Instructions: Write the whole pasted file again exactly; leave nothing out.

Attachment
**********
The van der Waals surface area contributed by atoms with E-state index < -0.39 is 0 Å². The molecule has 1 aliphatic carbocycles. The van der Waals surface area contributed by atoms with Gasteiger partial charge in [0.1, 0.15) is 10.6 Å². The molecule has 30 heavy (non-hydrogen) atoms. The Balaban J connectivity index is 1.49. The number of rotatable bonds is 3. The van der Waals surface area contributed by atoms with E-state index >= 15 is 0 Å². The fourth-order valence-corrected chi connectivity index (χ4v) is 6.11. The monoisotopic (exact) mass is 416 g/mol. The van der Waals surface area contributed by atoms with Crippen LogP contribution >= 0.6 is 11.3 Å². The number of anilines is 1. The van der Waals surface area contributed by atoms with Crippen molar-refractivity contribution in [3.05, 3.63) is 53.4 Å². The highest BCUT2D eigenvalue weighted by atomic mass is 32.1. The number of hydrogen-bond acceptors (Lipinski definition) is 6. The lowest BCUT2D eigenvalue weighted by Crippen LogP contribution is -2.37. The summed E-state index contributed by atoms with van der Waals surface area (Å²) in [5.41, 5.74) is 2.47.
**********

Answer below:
The van der Waals surface area contributed by atoms with E-state index < -0.39 is 0 Å². The molecule has 1 aliphatic carbocycles. The van der Waals surface area contributed by atoms with Gasteiger partial charge in [0.1, 0.15) is 10.6 Å². The molecule has 30 heavy (non-hydrogen) atoms. The Balaban J connectivity index is 1.49. The number of rotatable bonds is 3. The van der Waals surface area contributed by atoms with E-state index >= 15 is 0 Å². The fourth-order valence-corrected chi connectivity index (χ4v) is 6.11. The monoisotopic (exact) mass is 416 g/mol. The van der Waals surface area contributed by atoms with Crippen LogP contribution >= 0.6 is 11.3 Å². The number of anilines is 1. The van der Waals surface area contributed by atoms with Crippen molar-refractivity contribution in [3.05, 3.63) is 53.4 Å². The highest BCUT2D eigenvalue weighted by atomic mass is 32.1. The number of hydrogen-bond acceptors (Lipinski definition) is 6. The lowest BCUT2D eigenvalue weighted by Crippen LogP contribution is -2.37. The summed E-state index contributed by atoms with van der Waals surface area (Å²) in [5.41, 5.74) is 2.47.